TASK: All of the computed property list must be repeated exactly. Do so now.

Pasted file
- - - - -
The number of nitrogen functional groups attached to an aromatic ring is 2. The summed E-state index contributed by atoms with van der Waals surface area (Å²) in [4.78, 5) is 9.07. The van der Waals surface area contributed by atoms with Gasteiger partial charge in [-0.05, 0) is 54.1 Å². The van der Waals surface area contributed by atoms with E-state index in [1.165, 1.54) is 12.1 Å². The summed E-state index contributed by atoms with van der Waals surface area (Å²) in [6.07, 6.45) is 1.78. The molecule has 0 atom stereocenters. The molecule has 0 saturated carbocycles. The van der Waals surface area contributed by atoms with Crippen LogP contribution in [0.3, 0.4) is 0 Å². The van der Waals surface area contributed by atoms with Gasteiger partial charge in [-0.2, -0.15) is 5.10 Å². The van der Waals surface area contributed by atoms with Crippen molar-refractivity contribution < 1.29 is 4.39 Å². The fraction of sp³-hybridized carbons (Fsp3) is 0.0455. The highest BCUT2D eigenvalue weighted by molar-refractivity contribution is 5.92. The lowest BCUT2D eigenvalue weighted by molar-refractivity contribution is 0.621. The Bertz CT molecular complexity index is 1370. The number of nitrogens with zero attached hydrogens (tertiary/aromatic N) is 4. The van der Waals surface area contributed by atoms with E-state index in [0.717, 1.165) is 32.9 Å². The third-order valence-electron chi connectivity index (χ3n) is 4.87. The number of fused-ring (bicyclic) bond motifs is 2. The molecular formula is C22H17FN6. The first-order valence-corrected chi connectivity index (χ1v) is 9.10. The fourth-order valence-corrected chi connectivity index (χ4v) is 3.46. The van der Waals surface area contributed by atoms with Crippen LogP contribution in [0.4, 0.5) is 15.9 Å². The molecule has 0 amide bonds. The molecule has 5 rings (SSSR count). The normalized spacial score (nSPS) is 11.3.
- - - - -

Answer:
The number of nitrogen functional groups attached to an aromatic ring is 2. The summed E-state index contributed by atoms with van der Waals surface area (Å²) in [4.78, 5) is 9.07. The van der Waals surface area contributed by atoms with Gasteiger partial charge in [-0.05, 0) is 54.1 Å². The van der Waals surface area contributed by atoms with E-state index in [1.165, 1.54) is 12.1 Å². The summed E-state index contributed by atoms with van der Waals surface area (Å²) in [6.07, 6.45) is 1.78. The molecule has 0 atom stereocenters. The molecule has 0 saturated carbocycles. The van der Waals surface area contributed by atoms with Crippen LogP contribution in [0.3, 0.4) is 0 Å². The van der Waals surface area contributed by atoms with Gasteiger partial charge in [-0.2, -0.15) is 5.10 Å². The van der Waals surface area contributed by atoms with Crippen molar-refractivity contribution < 1.29 is 4.39 Å². The fraction of sp³-hybridized carbons (Fsp3) is 0.0455. The highest BCUT2D eigenvalue weighted by molar-refractivity contribution is 5.92. The lowest BCUT2D eigenvalue weighted by molar-refractivity contribution is 0.621. The Bertz CT molecular complexity index is 1370. The number of nitrogens with zero attached hydrogens (tertiary/aromatic N) is 4. The van der Waals surface area contributed by atoms with E-state index in [0.717, 1.165) is 32.9 Å². The third-order valence-electron chi connectivity index (χ3n) is 4.87. The number of fused-ring (bicyclic) bond motifs is 2. The molecular formula is C22H17FN6. The first-order valence-corrected chi connectivity index (χ1v) is 9.10. The fourth-order valence-corrected chi connectivity index (χ4v) is 3.46. The van der Waals surface area contributed by atoms with Crippen LogP contribution in [0.4, 0.5) is 15.9 Å². The molecule has 0 amide bonds. The molecule has 5 rings (SSSR count). The normalized spacial score (nSPS) is 11.3.